A young and handsome Romanian builder (Stefan Gota) works in the suburbs Belgian capital. It is summer, and he walks around the city in shorts during his spare time. He is planning to return home, despite the pleas from his fellow workers that he stays. His sister Anca is a lot more indifferent to his plans. Or perhaps she’s just too afraid to voice her real thoughts and concerns. It is never clear whether they have a profound fraternal relationsip
In Bas Devos’s fourth feature film, the dialogues are brief and sporadic, and viewers are left to imagine the history and driving forces behind each character. Instead, the film focuses on the sensory, textural, almost hypnotic qualities of the environment, with engrossing images of nature and cryptic urban sounds acquiring an extra dimension. A distant thumping, presumably from the building sites, combined with other minimalistic sounds provide the soundtrack to minuscule plants covered with raindrops. Human beings are just another species within this complex ecosystem
A Chinese scientist works at a very small nature reserve, also in Brussels. Her research focus is even smaller: mosses. She describes herself as a bryologist (not a typo, this is indeed the term for someone who studies such non-vascular plants). The quiet and serious woman spends most of her work time on her knees observing the mosses through her magnifying glass. Or ordering daikon (radish) from the local Chinese restaurant, which is accidentally visited by the Romanian builder during a very rainy day. The two eventually meet when he goes for a walk inside her verdant workplace. The two very different outsiders bond. But Bas Devos isn’t interested in fast-blossoming romance. The Belgian director wishes to investigate very slow growth instead, in a way not dissimilar to female scientist.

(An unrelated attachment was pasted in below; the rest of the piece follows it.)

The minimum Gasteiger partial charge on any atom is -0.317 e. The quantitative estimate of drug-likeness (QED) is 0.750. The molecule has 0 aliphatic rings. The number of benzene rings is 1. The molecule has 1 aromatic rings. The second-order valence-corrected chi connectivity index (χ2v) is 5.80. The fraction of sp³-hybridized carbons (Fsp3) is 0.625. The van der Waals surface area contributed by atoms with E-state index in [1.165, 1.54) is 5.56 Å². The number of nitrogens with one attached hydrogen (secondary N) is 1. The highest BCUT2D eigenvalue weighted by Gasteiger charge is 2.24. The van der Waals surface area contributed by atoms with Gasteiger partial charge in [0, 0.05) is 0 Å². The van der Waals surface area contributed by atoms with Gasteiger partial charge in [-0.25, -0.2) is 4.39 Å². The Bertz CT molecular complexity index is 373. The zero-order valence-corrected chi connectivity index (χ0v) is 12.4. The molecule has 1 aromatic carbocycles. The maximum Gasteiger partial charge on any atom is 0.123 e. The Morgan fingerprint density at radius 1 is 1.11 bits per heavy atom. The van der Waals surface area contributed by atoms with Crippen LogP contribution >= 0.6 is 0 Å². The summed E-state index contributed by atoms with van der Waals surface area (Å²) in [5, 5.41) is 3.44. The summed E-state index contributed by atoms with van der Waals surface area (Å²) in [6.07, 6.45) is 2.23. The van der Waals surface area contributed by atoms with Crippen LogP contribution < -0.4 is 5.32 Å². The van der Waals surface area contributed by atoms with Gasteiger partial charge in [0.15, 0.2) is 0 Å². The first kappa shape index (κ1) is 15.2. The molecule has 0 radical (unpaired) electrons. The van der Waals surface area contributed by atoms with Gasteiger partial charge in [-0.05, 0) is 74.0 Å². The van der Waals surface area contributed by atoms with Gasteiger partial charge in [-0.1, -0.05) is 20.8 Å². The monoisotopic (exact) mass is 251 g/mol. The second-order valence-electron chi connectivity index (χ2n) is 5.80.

Filming in 16mm enhances the sensory traits of the story. The extreme close-ups of the moss acquire a dreamy texture. And the unusual 1×1 frame ratio provides characters with a sense of imprisonment. It is only in nature, namely in the “miniature forest” (that’s how the Chinese scientist describes the tiny, flowerless plants), that the two protagonists encounter a sweet and delicate type of liberation.
Here is a meditative, observational experience. It also possesses an impressionistic quality: Devos’s fourth feature film captures the plants and the characters spontaneously and entirely on the spot. This is a movie about the tiny, almost imperceptible movements of nature and of human beings. It’s all happening right here and right now. The moss continues to grow strong as you read the review. Perhaps so does the bond between the two nameless protagonists.
Here shows at the 41st Turin International Film Festival.